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Europe approves Vivendi Activision deal

by Scott Bicheno on 17 April 2008, 11:49

Tags: Vivendi Universal Interactive (NYSE:VIV)

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Consolidation

The ever-more influential European Commission has decided that the video games industry will still be competitive if VU Games and Activision merge to form Activision Blizzard.

Activision Blizzard will be the largest pure video games publisher (as opposed to Sony, Microsoft and Nintendo), taking that mantle from EA.

EA is trying to take-over Take Two Interactive and its key property – Rockstar, which publishes Grand Theft Auto – in a hostile bid. You have to assume that this development puts additional pressure on EA to do the deal.

The only worry about all this consolidation is that games publishers will end up with a oligopoly, just as the music industry has. Our concern is that it will also follow the music industry in only supporting ‘sure-fire’ blockbusters and becoming risk-averse.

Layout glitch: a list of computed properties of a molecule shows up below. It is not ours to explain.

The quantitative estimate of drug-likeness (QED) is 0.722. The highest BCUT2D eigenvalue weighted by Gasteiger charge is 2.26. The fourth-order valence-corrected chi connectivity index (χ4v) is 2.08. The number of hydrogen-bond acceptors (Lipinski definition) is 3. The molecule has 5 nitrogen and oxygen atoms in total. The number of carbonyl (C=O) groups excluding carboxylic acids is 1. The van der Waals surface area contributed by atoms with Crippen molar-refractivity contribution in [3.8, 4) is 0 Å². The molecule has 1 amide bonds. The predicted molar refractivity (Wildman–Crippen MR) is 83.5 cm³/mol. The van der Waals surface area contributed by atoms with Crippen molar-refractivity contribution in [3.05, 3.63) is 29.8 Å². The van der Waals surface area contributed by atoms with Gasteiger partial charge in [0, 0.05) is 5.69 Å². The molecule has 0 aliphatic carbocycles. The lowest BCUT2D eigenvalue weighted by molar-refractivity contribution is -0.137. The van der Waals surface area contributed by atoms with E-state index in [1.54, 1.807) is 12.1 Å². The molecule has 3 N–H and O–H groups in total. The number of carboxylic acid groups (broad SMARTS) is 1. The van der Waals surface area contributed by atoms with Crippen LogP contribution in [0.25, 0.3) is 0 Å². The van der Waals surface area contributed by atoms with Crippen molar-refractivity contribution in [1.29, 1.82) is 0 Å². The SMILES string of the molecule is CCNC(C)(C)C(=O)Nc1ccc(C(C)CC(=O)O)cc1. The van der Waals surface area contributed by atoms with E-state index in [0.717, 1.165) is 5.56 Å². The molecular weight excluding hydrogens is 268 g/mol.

This means that true creativity and original thinking goes unsupported and you get the turgid mix of aged rockers and sterile, soulless, prefabricated guff that the big four record labels have the gall to expect us to give them money for these days.

And breathe.

Of course, one of the big four is already owned by Vivendi: Universal. This led the EC to have a look at possible vertical implications of the deal, as it detailed in its announcement:

The Commission also investigated the vertical relationship between Vivendi, through its subsidiary Universal Music Group (UMG), in the upstream market for the licensing of music rights and Activision's activities in the downstream market for game publishing.

Game publishers license music rights for use in their games, in particular music games. The Commission concluded that the vertical relationship would not give rise to competition concerns, as competing game publishers would continue to have access to a sufficiently large portfolio of music rights from alternative suppliers.

Let’s just hope that consolidation in the games industry doesn’t produce the same result as it has with music or we might have them crying for compensation of lost profits too.



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